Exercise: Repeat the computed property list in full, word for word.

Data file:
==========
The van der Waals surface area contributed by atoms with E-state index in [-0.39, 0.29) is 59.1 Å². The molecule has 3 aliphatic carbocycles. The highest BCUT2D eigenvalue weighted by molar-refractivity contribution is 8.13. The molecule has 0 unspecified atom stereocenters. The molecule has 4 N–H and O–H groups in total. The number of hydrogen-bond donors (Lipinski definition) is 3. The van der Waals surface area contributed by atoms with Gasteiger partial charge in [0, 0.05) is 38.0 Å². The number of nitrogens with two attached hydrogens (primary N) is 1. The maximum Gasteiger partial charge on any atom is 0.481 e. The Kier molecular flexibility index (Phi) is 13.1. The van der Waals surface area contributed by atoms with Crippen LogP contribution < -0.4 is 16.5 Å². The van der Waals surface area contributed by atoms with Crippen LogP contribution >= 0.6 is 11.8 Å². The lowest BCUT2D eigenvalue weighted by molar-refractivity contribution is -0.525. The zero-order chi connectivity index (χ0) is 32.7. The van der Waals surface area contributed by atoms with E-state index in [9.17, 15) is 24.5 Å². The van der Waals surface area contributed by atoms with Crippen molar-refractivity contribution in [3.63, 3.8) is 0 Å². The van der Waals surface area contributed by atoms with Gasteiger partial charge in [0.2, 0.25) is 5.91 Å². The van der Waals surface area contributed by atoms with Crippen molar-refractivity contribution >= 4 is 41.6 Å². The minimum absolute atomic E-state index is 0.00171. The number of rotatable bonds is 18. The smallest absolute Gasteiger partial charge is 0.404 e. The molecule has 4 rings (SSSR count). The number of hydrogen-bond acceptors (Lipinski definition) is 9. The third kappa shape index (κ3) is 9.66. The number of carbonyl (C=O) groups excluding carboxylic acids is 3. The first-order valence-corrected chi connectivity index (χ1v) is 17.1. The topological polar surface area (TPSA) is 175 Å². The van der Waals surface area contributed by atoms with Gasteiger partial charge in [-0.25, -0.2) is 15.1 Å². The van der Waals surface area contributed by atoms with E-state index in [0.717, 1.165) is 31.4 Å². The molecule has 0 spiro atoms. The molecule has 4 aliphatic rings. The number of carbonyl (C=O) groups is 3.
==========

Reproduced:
The van der Waals surface area contributed by atoms with E-state index in [-0.39, 0.29) is 59.1 Å². The molecule has 3 aliphatic carbocycles. The highest BCUT2D eigenvalue weighted by molar-refractivity contribution is 8.13. The molecule has 0 unspecified atom stereocenters. The molecule has 4 N–H and O–H groups in total. The number of hydrogen-bond donors (Lipinski definition) is 3. The van der Waals surface area contributed by atoms with Gasteiger partial charge in [0, 0.05) is 38.0 Å². The number of nitrogens with two attached hydrogens (primary N) is 1. The maximum Gasteiger partial charge on any atom is 0.481 e. The Kier molecular flexibility index (Phi) is 13.1. The van der Waals surface area contributed by atoms with Crippen LogP contribution < -0.4 is 16.5 Å². The van der Waals surface area contributed by atoms with Crippen LogP contribution >= 0.6 is 11.8 Å². The lowest BCUT2D eigenvalue weighted by molar-refractivity contribution is -0.525. The zero-order chi connectivity index (χ0) is 32.7. The van der Waals surface area contributed by atoms with E-state index in [9.17, 15) is 24.5 Å². The van der Waals surface area contributed by atoms with Crippen molar-refractivity contribution in [3.63, 3.8) is 0 Å². The van der Waals surface area contributed by atoms with Gasteiger partial charge in [0.2, 0.25) is 5.91 Å². The van der Waals surface area contributed by atoms with Crippen molar-refractivity contribution >= 4 is 41.6 Å². The minimum absolute atomic E-state index is 0.00171. The number of rotatable bonds is 18. The smallest absolute Gasteiger partial charge is 0.404 e. The molecule has 4 rings (SSSR count). The number of hydrogen-bond acceptors (Lipinski definition) is 9. The third kappa shape index (κ3) is 9.66. The number of carbonyl (C=O) groups excluding carboxylic acids is 3. The first-order valence-corrected chi connectivity index (χ1v) is 17.1. The topological polar surface area (TPSA) is 175 Å². The van der Waals surface area contributed by atoms with Gasteiger partial charge in [-0.25, -0.2) is 15.1 Å². The van der Waals surface area contributed by atoms with E-state index in [0.717, 1.165) is 31.4 Å². The molecule has 0 spiro atoms. The molecule has 4 aliphatic rings. The number of carbonyl (C=O) groups is 3.